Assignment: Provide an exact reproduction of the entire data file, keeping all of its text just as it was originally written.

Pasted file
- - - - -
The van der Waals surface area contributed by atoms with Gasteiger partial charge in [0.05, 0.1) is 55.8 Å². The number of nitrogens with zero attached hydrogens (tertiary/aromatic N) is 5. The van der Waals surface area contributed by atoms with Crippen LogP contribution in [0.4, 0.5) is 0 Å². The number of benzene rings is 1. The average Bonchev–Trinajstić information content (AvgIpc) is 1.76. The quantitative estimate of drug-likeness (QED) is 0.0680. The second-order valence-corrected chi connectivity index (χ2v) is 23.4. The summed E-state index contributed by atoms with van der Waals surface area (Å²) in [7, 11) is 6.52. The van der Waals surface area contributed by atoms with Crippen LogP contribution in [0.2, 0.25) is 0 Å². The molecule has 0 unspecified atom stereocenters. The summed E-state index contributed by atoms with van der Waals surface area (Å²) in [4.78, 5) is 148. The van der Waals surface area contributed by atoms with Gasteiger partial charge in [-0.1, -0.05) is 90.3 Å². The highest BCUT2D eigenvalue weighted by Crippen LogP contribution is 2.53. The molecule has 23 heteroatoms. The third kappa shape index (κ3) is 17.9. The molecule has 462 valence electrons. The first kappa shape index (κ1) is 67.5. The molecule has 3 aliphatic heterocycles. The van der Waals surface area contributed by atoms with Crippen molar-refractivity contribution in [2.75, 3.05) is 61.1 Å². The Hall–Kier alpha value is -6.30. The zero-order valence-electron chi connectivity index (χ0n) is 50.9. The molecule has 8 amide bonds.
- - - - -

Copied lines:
The van der Waals surface area contributed by atoms with Gasteiger partial charge in [0.05, 0.1) is 55.8 Å². The number of nitrogens with zero attached hydrogens (tertiary/aromatic N) is 5. The van der Waals surface area contributed by atoms with Crippen LogP contribution in [0.4, 0.5) is 0 Å². The number of benzene rings is 1. The average Bonchev–Trinajstić information content (AvgIpc) is 1.76. The quantitative estimate of drug-likeness (QED) is 0.0680. The second-order valence-corrected chi connectivity index (χ2v) is 23.4. The summed E-state index contributed by atoms with van der Waals surface area (Å²) in [7, 11) is 6.52. The van der Waals surface area contributed by atoms with Crippen LogP contribution in [0.2, 0.25) is 0 Å². The molecule has 0 unspecified atom stereocenters. The summed E-state index contributed by atoms with van der Waals surface area (Å²) in [4.78, 5) is 148. The van der Waals surface area contributed by atoms with Gasteiger partial charge in [-0.1, -0.05) is 90.3 Å². The highest BCUT2D eigenvalue weighted by Crippen LogP contribution is 2.53. The molecule has 23 heteroatoms. The third kappa shape index (κ3) is 17.9. The molecule has 462 valence electrons. The first kappa shape index (κ1) is 67.5. The molecule has 3 aliphatic heterocycles. The van der Waals surface area contributed by atoms with Crippen molar-refractivity contribution in [2.75, 3.05) is 61.1 Å². The Hall–Kier alpha value is -6.30. The zero-order valence-electron chi connectivity index (χ0n) is 50.9. The molecule has 8 amide bonds.